• Address 720 East Locust Street | Milwaukee, WI 53212
  • Phone 414.263.5001
  • Hours Tue-Fri 11-8pm | Sat-Sun 12-5pm | Closed Mon
  • Hours Tue-Fri 11-8pm, Sat-Sun 12-5pm, Closed Mon
Event Calendar
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film & video
November 17

aCinema presents Spatial Corrections

readings & workshops
November 19

Poetry Reading: Santee Frazier & Franklin K.R. Cline

readings & workshops
November 21

Offsite Talk: Native American Identity & the Politics of the Poetic Image 

readings & workshops
December 3

Ultimate Truth Poetry Reading and Book Release

readings & workshops
December 6

Heddy Keith author of Through it All

readings & workshops
December 9

Poetry Reading: Tonya M. Foster & Samiya Bashir

performances
December 10

Alternating Currents Live presents Nicole Mitchell Quartet

special events
January 27 -28

24th Annual Poetry Marathon & Benefit

Archived readings & workshops
Oct 23 Friday, October 23
10:00am, $10 | FREE for those who pledge a reader for $35 or more

Woodland Pattern Book Center is excited to host a reading with Afaa Michael Weaver, Laynie Browne & Matvei Yankelevich. 


Laynie Browne is the author of twelve collections of poetry and two novels. Her most recent collections of poems include P R A C T I C E (SplitLevel 2015), Scorpyn Odes (Kore Press 2015) and Lost Parkour Ps(alms), in two editions, one in English, and another in French, from Presses universitaires de Rouen et du Havré (2014). Her work appears in The Norton Anthology of Postmodern American Poetry (2013) as well as in Ecopoetry: A Contemporary American Anthology (Trinity University Press, 2013). Her honors include: a 2014 Pew Fellowship, the National Poetry Series Award, the Contemporary Poetry Series Award, and two Gertrude Stein Awards for Innovative American Poetry.  She is co-editor of I’ll Drown My Book: Conceptual Writing by Women (Les Figues Press, 2012) and is currently editing an anthology of original essays on the Poet’s Novel. She teaches at University of Pennsylvania and at Swarthmore College. Forthcoming books include Deciduous Letters to Invisible Beloveds (Essay Press) and Amulet Sonnets (LRL Textile Series).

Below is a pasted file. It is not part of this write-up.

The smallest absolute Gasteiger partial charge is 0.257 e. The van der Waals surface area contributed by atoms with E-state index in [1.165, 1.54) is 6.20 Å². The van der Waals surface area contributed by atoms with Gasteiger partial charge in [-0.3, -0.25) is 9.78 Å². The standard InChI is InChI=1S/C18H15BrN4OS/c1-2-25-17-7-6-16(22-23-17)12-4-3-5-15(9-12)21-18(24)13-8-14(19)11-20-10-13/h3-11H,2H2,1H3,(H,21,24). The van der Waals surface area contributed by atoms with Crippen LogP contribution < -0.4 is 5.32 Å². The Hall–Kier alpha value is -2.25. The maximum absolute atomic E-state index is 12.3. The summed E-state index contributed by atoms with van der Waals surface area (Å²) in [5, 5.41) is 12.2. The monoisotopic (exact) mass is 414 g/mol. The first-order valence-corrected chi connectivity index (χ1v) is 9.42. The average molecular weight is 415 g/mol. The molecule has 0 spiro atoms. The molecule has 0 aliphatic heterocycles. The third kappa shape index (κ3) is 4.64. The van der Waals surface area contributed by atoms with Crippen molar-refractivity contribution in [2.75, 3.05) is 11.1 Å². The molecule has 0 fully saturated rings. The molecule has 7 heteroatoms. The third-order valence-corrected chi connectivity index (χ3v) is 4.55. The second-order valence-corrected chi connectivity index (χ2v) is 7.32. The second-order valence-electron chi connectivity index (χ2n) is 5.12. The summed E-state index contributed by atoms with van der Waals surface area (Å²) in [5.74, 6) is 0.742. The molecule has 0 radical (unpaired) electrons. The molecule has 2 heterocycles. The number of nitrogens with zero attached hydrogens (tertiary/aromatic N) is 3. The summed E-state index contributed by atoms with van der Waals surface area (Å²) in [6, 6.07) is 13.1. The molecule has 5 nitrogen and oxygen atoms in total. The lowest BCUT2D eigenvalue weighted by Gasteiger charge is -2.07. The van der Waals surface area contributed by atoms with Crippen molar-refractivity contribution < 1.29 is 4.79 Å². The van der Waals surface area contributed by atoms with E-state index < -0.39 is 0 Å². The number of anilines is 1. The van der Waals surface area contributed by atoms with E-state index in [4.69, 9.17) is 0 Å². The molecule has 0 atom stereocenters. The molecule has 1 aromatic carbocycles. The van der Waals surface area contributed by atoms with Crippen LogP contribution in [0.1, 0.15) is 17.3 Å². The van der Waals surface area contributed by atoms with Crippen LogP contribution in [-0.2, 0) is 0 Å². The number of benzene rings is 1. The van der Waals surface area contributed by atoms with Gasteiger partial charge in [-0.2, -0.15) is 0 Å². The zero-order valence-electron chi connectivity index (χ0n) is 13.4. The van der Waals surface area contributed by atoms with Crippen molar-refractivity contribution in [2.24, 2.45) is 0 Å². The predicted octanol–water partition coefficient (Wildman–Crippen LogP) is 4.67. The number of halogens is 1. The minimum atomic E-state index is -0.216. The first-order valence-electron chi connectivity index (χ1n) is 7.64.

Afaa Michael Weaver is the author of twelve books of poetry, including The City of Eternal Spring(Pitt Poetry Series, 2014) and The Plum Flower Dance: Poems 1985-2005 (University of Pittsburgh Press, 2007). He’s editor of These Hands I Know: African American Writers on Family (Sarabande Books, 2002). Weaver is the recipient of an NEA fellowship, a Pew fellowship, and a Pennsylvania Council on the Arts fellowship, and was awarded the 2014 Kingsley Tufts Poetry Award for The Government of Nature (Pitt Poetry Series, 2013). He teaches at Drew University in Madison, New Jersey, and Simmons College in Boston, Massachusetts, and lives in Somerville, Massachusetts.

 

Matvei Yankelevich is the author of the poetry collection Alpha Donut, and a novella in fragments, Boris by the Sea. A long poem, Some Worlds for Dr. Vogt, will be released in Fall 2015, from Black Square Editions. He is the translator of Today I Wrote Nothing: The Selected Writings of Daniil Kharms, and co-translator of the National Translation Award-winning An Invitation for Me to Think by Alexander Vvedensky. He has received fellowships from the National Endowment for the Arts and the New York Foundation for the Arts. He edits the Eastern European Poets Series for Ugly Duckling Presse, and teaches at Columbia University's School of the Arts, Queens College, and the Milton Avery Graduate School of the Arts at Bard College.

 

 


 

Phantom Amulet

 

for Alice Notley


When I was alive in a faux city adamant

And unknown to myself, waxen
When I ordered a tulip to carry my mail

When you said you hadn’t livid fur spectacles
 

When I was burned, pallid as a witch

When we returned and took each other

Verdant—when the midwife asked me to rise

From the cognizance of an unknown stream

 

When a shell-hinged desk became possible

When you were no longer dying, disrobed

Voice of navy coal— I became an endless hollow

More emptying of maps than I could fathom

 

I was removed from a train of privatized

Constellations and lifted snow was no longer cold